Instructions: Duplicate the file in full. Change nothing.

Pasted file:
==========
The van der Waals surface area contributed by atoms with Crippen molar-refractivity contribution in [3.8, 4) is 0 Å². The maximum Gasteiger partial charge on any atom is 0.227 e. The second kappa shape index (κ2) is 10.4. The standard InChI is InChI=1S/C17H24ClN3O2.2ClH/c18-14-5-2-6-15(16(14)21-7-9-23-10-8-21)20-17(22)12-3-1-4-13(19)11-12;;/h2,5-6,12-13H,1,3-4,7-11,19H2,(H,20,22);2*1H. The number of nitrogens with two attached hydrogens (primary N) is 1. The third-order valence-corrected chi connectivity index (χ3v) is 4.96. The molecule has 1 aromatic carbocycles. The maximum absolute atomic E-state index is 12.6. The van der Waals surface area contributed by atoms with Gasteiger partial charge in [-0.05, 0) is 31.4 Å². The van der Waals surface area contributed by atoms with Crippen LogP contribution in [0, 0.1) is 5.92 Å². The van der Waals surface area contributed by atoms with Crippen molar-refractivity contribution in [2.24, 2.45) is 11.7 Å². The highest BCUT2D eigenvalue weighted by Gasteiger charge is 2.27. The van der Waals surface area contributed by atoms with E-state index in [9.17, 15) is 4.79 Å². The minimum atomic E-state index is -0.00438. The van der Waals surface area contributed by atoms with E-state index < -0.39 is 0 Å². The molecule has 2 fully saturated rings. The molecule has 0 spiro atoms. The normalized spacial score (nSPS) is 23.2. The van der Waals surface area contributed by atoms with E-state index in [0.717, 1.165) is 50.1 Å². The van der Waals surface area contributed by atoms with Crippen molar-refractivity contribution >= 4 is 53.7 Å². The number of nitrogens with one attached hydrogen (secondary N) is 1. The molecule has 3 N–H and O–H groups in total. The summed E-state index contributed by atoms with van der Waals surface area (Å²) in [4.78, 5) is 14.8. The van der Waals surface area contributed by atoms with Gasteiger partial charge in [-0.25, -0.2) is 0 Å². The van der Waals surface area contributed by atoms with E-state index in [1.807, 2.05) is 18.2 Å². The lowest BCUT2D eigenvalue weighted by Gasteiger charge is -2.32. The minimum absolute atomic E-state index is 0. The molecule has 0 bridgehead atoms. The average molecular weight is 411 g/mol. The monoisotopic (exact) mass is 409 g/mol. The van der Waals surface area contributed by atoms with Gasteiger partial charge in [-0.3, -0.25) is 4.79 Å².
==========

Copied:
The van der Waals surface area contributed by atoms with Crippen molar-refractivity contribution in [3.8, 4) is 0 Å². The maximum Gasteiger partial charge on any atom is 0.227 e. The second kappa shape index (κ2) is 10.4. The standard InChI is InChI=1S/C17H24ClN3O2.2ClH/c18-14-5-2-6-15(16(14)21-7-9-23-10-8-21)20-17(22)12-3-1-4-13(19)11-12;;/h2,5-6,12-13H,1,3-4,7-11,19H2,(H,20,22);2*1H. The number of nitrogens with two attached hydrogens (primary N) is 1. The third-order valence-corrected chi connectivity index (χ3v) is 4.96. The molecule has 1 aromatic carbocycles. The maximum absolute atomic E-state index is 12.6. The van der Waals surface area contributed by atoms with Gasteiger partial charge in [-0.05, 0) is 31.4 Å². The van der Waals surface area contributed by atoms with Crippen LogP contribution in [0, 0.1) is 5.92 Å². The van der Waals surface area contributed by atoms with Crippen molar-refractivity contribution in [2.24, 2.45) is 11.7 Å². The highest BCUT2D eigenvalue weighted by Gasteiger charge is 2.27. The van der Waals surface area contributed by atoms with E-state index in [9.17, 15) is 4.79 Å². The minimum atomic E-state index is -0.00438. The van der Waals surface area contributed by atoms with E-state index < -0.39 is 0 Å². The molecule has 2 fully saturated rings. The molecule has 0 spiro atoms. The normalized spacial score (nSPS) is 23.2. The van der Waals surface area contributed by atoms with E-state index in [0.717, 1.165) is 50.1 Å². The van der Waals surface area contributed by atoms with Crippen molar-refractivity contribution >= 4 is 53.7 Å². The number of nitrogens with one attached hydrogen (secondary N) is 1. The molecule has 3 N–H and O–H groups in total. The summed E-state index contributed by atoms with van der Waals surface area (Å²) in [4.78, 5) is 14.8. The van der Waals surface area contributed by atoms with Gasteiger partial charge in [-0.25, -0.2) is 0 Å². The van der Waals surface area contributed by atoms with E-state index in [1.807, 2.05) is 18.2 Å². The lowest BCUT2D eigenvalue weighted by Gasteiger charge is -2.32. The minimum absolute atomic E-state index is 0. The molecule has 0 bridgehead atoms. The average molecular weight is 411 g/mol. The monoisotopic (exact) mass is 409 g/mol. The van der Waals surface area contributed by atoms with Gasteiger partial charge in [-0.3, -0.25) is 4.79 Å².